The 30-year-old has been with the team, formerly known as GAN, since turning professional in 1993 and has agreed a two-year extension to his current deal to take him through to 2000.
Boardman, the holder of the world one-hour record, will contest the pursuit title in Bordeaux. He won the pursuit at the 1992 Barcelona Olympics and was world professional champion in 1994 and 1996.
France are defending six titles this week, and the first to be tested will be Philippe Ermenault, who takes on Boardman.
Shane Kelly hopes to use the championship to rally the troubled Australian team with a record-equalling fourth successive kilometre time trial triumphs. Victory in the opening final of the 13-event programme would put him alongside the German Lothar Thoms, who achieved the feat 17 years ago.
Australia's preparations have been undermined by allegations of taxpayers' money being spent on a product called colostrum to boost riders' immunity to illness. The team has also been riven by accusations of sexual harassment and outbreaks of dissent among riders.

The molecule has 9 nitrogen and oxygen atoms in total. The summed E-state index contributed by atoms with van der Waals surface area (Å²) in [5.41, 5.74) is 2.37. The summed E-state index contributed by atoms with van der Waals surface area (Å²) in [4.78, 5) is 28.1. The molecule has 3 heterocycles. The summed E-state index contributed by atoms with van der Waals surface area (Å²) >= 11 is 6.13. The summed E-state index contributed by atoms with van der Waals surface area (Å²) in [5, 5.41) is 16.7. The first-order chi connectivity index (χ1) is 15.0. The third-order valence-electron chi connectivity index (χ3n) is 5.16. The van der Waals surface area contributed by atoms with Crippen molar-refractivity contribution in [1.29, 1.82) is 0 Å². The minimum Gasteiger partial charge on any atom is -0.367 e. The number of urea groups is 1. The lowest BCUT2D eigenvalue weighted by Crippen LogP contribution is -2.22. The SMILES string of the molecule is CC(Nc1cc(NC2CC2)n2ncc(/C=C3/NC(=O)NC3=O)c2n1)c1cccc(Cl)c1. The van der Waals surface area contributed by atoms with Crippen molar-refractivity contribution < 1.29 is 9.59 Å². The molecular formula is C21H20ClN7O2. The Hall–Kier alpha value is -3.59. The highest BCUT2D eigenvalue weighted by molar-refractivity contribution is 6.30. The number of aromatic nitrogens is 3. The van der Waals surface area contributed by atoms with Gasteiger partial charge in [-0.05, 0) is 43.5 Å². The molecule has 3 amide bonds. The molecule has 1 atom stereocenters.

An anonymous letter was circulated to the Australian media accusing their head coach, Charlie Walsh, of buying a human growth hormone and selling Australia's track programme to the United States Cycling Federation. His training methods were also questioned, and allegations of sexual harassment made against a member of his staff in a complaint to the Australian Sports Commission.
It was claimed that colostrum contained a human growth hormone, IGF-1, but the team doctor, Peter Barnes, said it was a dairy product, naturally occurring in food. He said the hormone was only illegal if it was extracted and injected into the bloodstream.
The squad were further unsettled when three riders were ordered to return to Australia's training camp in Germany after first being allowed to train in the United States.Reuse content